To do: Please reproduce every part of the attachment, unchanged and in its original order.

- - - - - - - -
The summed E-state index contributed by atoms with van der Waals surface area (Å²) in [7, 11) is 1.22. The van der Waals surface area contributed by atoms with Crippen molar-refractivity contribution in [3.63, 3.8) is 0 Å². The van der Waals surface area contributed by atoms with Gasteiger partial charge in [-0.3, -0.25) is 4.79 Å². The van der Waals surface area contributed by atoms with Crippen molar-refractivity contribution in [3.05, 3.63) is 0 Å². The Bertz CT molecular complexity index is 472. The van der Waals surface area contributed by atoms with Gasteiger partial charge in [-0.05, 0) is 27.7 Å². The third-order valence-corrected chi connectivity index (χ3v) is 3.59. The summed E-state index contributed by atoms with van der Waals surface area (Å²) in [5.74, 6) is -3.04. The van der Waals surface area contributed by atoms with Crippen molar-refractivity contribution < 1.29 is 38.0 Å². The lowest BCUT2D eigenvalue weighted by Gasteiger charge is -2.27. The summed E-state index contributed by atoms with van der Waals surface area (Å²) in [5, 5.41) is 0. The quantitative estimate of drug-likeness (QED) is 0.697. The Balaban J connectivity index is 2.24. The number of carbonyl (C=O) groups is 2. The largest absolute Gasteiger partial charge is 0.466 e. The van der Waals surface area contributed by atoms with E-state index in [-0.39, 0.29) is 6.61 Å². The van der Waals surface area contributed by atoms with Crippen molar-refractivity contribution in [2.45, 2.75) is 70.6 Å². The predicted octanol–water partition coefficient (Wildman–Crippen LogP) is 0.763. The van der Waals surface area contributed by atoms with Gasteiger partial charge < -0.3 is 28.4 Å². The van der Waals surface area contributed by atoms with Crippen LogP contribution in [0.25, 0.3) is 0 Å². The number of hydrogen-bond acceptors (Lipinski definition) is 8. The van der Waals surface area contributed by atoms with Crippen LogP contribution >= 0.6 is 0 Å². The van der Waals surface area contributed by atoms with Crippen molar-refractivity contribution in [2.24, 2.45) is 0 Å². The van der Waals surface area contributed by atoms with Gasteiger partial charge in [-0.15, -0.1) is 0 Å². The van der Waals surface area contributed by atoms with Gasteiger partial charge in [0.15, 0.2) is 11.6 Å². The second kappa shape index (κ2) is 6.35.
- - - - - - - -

The summed E-state index contributed by atoms with van der Waals surface area (Å²) in [7, 11) is 1.22. The van der Waals surface area contributed by atoms with Crippen molar-refractivity contribution in [3.63, 3.8) is 0 Å². The van der Waals surface area contributed by atoms with Gasteiger partial charge in [-0.3, -0.25) is 4.79 Å². The van der Waals surface area contributed by atoms with Crippen molar-refractivity contribution in [3.05, 3.63) is 0 Å². The Bertz CT molecular complexity index is 472. The van der Waals surface area contributed by atoms with Gasteiger partial charge in [-0.05, 0) is 27.7 Å². The third-order valence-corrected chi connectivity index (χ3v) is 3.59. The summed E-state index contributed by atoms with van der Waals surface area (Å²) in [5.74, 6) is -3.04. The van der Waals surface area contributed by atoms with Crippen molar-refractivity contribution < 1.29 is 38.0 Å². The lowest BCUT2D eigenvalue weighted by Gasteiger charge is -2.27. The summed E-state index contributed by atoms with van der Waals surface area (Å²) in [5, 5.41) is 0. The quantitative estimate of drug-likeness (QED) is 0.697. The Balaban J connectivity index is 2.24. The number of carbonyl (C=O) groups is 2. The largest absolute Gasteiger partial charge is 0.466 e. The van der Waals surface area contributed by atoms with E-state index in [-0.39, 0.29) is 6.61 Å². The van der Waals surface area contributed by atoms with Crippen molar-refractivity contribution in [2.45, 2.75) is 70.6 Å². The predicted octanol–water partition coefficient (Wildman–Crippen LogP) is 0.763. The van der Waals surface area contributed by atoms with Gasteiger partial charge < -0.3 is 28.4 Å². The van der Waals surface area contributed by atoms with Crippen LogP contribution in [0.25, 0.3) is 0 Å². The number of hydrogen-bond acceptors (Lipinski definition) is 8. The van der Waals surface area contributed by atoms with Crippen LogP contribution >= 0.6 is 0 Å². The van der Waals surface area contributed by atoms with Crippen molar-refractivity contribution in [2.24, 2.45) is 0 Å². The van der Waals surface area contributed by atoms with Gasteiger partial charge in [-0.15, -0.1) is 0 Å². The van der Waals surface area contributed by atoms with Gasteiger partial charge in [0.15, 0.2) is 11.6 Å². The second kappa shape index (κ2) is 6.35.